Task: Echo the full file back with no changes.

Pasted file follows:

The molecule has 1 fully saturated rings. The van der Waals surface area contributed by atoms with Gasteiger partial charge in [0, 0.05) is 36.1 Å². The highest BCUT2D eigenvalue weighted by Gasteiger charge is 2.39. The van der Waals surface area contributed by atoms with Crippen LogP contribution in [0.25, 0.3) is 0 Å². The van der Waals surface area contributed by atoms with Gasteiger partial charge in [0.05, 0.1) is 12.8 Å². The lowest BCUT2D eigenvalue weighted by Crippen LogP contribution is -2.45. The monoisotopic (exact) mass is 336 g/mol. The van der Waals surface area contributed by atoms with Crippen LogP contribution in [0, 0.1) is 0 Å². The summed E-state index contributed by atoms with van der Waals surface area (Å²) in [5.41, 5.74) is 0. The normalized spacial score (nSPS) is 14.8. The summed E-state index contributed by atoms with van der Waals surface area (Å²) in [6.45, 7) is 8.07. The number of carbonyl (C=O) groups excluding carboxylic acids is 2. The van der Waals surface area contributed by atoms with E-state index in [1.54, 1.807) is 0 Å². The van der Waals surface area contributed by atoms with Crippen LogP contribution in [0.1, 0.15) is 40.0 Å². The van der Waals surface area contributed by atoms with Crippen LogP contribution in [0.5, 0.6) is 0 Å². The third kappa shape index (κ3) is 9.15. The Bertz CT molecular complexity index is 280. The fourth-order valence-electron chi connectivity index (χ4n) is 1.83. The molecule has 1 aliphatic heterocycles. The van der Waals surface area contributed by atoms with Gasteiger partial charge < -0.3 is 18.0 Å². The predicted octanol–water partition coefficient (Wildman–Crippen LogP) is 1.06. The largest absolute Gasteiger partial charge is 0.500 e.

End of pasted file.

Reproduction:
The molecule has 1 fully saturated rings. The van der Waals surface area contributed by atoms with Gasteiger partial charge in [0, 0.05) is 36.1 Å². The highest BCUT2D eigenvalue weighted by Gasteiger charge is 2.39. The van der Waals surface area contributed by atoms with Crippen LogP contribution in [0.25, 0.3) is 0 Å². The van der Waals surface area contributed by atoms with Gasteiger partial charge in [0.05, 0.1) is 12.8 Å². The lowest BCUT2D eigenvalue weighted by Crippen LogP contribution is -2.45. The monoisotopic (exact) mass is 336 g/mol. The van der Waals surface area contributed by atoms with Crippen LogP contribution in [0, 0.1) is 0 Å². The summed E-state index contributed by atoms with van der Waals surface area (Å²) in [5.41, 5.74) is 0. The normalized spacial score (nSPS) is 14.8. The summed E-state index contributed by atoms with van der Waals surface area (Å²) in [6.45, 7) is 8.07. The number of carbonyl (C=O) groups excluding carboxylic acids is 2. The van der Waals surface area contributed by atoms with E-state index in [1.54, 1.807) is 0 Å². The van der Waals surface area contributed by atoms with Crippen LogP contribution in [0.1, 0.15) is 40.0 Å². The van der Waals surface area contributed by atoms with Crippen LogP contribution in [0.5, 0.6) is 0 Å². The third kappa shape index (κ3) is 9.15. The Bertz CT molecular complexity index is 280. The fourth-order valence-electron chi connectivity index (χ4n) is 1.83. The molecule has 1 aliphatic heterocycles. The van der Waals surface area contributed by atoms with Gasteiger partial charge < -0.3 is 18.0 Å². The predicted octanol–water partition coefficient (Wildman–Crippen LogP) is 1.06. The largest absolute Gasteiger partial charge is 0.500 e.